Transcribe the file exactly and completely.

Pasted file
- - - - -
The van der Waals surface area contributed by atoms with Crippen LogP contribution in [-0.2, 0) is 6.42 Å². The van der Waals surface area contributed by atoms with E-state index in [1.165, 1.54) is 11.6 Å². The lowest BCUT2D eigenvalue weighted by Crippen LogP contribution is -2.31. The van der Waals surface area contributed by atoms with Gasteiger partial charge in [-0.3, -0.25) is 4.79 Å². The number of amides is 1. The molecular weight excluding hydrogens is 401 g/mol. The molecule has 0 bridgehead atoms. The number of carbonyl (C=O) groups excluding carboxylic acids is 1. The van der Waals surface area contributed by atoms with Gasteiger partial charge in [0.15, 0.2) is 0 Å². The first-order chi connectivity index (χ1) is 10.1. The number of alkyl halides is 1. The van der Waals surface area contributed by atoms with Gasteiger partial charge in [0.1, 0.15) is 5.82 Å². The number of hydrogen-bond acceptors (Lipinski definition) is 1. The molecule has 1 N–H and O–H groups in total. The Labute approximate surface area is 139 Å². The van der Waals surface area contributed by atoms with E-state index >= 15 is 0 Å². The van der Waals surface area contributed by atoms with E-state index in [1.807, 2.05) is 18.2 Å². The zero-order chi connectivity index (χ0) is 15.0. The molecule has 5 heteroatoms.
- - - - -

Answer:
The van der Waals surface area contributed by atoms with Crippen LogP contribution in [-0.2, 0) is 6.42 Å². The van der Waals surface area contributed by atoms with E-state index in [1.165, 1.54) is 11.6 Å². The lowest BCUT2D eigenvalue weighted by Crippen LogP contribution is -2.31. The van der Waals surface area contributed by atoms with Gasteiger partial charge in [-0.3, -0.25) is 4.79 Å². The number of amides is 1. The molecular weight excluding hydrogens is 401 g/mol. The molecule has 0 bridgehead atoms. The number of carbonyl (C=O) groups excluding carboxylic acids is 1. The van der Waals surface area contributed by atoms with Gasteiger partial charge in [0.15, 0.2) is 0 Å². The first-order chi connectivity index (χ1) is 10.1. The number of alkyl halides is 1. The van der Waals surface area contributed by atoms with Gasteiger partial charge in [0.1, 0.15) is 5.82 Å². The number of hydrogen-bond acceptors (Lipinski definition) is 1. The molecule has 1 N–H and O–H groups in total. The Labute approximate surface area is 139 Å². The van der Waals surface area contributed by atoms with E-state index >= 15 is 0 Å². The van der Waals surface area contributed by atoms with E-state index in [1.807, 2.05) is 18.2 Å². The zero-order chi connectivity index (χ0) is 15.0. The molecule has 5 heteroatoms.